Effects of kaolin-based particle film on physiological, nutritional, nutraceuticals parameters and Ceratitis capitata infestations in peach fruit at harvest and after storage
- fruit fly,
- peach fruit,
- postharvest physiology,
Copyright (c) 2020 Amedeo Palma
This work is licensed under a Creative Commons Attribution 4.0 International License.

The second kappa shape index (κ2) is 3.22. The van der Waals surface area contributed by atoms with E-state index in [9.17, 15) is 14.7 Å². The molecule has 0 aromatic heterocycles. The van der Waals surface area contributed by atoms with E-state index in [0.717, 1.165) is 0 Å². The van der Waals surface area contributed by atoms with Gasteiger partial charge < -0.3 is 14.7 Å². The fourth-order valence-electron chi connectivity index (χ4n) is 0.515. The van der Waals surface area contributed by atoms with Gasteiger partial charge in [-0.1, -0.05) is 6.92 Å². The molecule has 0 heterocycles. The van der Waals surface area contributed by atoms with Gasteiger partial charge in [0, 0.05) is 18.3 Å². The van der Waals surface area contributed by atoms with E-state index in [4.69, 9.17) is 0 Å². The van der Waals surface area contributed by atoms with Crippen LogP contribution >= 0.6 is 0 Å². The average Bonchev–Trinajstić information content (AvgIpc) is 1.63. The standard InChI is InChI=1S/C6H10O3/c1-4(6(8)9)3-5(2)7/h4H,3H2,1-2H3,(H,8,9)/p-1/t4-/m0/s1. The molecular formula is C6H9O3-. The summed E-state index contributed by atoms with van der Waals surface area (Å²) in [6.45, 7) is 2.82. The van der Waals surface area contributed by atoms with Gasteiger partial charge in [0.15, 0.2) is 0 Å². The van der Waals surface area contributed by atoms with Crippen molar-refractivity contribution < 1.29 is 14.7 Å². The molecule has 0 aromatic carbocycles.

The Mediterranean fruit fly (Ceratitis capitata Wiedemann) is a worldwide pest of economi importance because attacks a large number of agricultural crops and for the extent of the damage it causes. Among the alternative control strategies to the use of sprays with synthetic insecticides, a very important role can be played by powders obtained from rocks whose activity arise from the ability to form a film of white powder, which acts as a repellent and irritant to insects. This film can also interfere with plants’ physiology and affect quality of fruit. In this study the efficacy of a commercial kaolin-based formulation to control medfly infestations was compared to synthetic insecticides commonly used against this pest (phosmet, alfa-cypermethrin, deltamethrin). The results showed a significant reduction of medfly attacks in fruits treated with insecticides (1.5% damaged fruit) or with kaolin (0.5% damaged fruits) compared to the untreated sample (10% damaged fruits), while physiological and quality parameters ded not show relevant differences between treatments and control fruit. Overall results highlight how the use of kaolin represents a valid alternative to treatments with synthetic insecticides to control C. Capitata attacks on peaches, while not affecting fruits’ quality.